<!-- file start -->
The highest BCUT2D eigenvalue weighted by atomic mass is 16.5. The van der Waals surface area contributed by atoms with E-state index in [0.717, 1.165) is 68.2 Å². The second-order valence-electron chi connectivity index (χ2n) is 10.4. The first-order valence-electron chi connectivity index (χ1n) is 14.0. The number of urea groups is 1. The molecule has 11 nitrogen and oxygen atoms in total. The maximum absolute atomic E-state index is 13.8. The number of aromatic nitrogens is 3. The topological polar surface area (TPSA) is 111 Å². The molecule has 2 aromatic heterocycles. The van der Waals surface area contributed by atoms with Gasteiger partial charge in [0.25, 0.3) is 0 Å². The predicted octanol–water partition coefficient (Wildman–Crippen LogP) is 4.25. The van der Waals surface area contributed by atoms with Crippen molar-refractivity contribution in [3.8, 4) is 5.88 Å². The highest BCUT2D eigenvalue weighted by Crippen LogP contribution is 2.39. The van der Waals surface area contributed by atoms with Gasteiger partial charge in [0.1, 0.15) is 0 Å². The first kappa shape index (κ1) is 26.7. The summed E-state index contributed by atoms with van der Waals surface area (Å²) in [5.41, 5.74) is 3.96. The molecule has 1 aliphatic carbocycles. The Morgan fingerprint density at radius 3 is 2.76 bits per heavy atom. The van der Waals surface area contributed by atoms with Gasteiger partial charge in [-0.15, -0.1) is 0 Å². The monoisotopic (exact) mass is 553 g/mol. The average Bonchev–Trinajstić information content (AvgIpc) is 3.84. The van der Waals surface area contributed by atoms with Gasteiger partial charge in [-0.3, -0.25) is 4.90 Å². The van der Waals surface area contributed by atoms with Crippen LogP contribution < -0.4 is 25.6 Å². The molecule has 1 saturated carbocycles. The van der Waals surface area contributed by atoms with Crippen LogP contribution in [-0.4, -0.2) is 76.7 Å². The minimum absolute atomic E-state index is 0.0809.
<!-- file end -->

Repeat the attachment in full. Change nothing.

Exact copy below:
The highest BCUT2D eigenvalue weighted by atomic mass is 16.5. The van der Waals surface area contributed by atoms with E-state index in [0.717, 1.165) is 68.2 Å². The second-order valence-electron chi connectivity index (χ2n) is 10.4. The first-order valence-electron chi connectivity index (χ1n) is 14.0. The number of urea groups is 1. The molecule has 11 nitrogen and oxygen atoms in total. The maximum absolute atomic E-state index is 13.8. The number of aromatic nitrogens is 3. The topological polar surface area (TPSA) is 111 Å². The molecule has 2 aromatic heterocycles. The van der Waals surface area contributed by atoms with Gasteiger partial charge in [0.25, 0.3) is 0 Å². The predicted octanol–water partition coefficient (Wildman–Crippen LogP) is 4.25. The van der Waals surface area contributed by atoms with Crippen molar-refractivity contribution in [3.8, 4) is 5.88 Å². The highest BCUT2D eigenvalue weighted by Crippen LogP contribution is 2.39. The van der Waals surface area contributed by atoms with Gasteiger partial charge in [0.1, 0.15) is 0 Å². The first kappa shape index (κ1) is 26.7. The summed E-state index contributed by atoms with van der Waals surface area (Å²) in [5.41, 5.74) is 3.96. The molecule has 1 aliphatic carbocycles. The Morgan fingerprint density at radius 3 is 2.76 bits per heavy atom. The van der Waals surface area contributed by atoms with Gasteiger partial charge in [-0.15, -0.1) is 0 Å². The monoisotopic (exact) mass is 553 g/mol. The average Bonchev–Trinajstić information content (AvgIpc) is 3.84. The van der Waals surface area contributed by atoms with Gasteiger partial charge in [-0.3, -0.25) is 4.90 Å². The van der Waals surface area contributed by atoms with Crippen LogP contribution < -0.4 is 25.6 Å². The molecule has 1 saturated carbocycles. The van der Waals surface area contributed by atoms with Crippen LogP contribution in [-0.4, -0.2) is 76.7 Å². The minimum absolute atomic E-state index is 0.0809.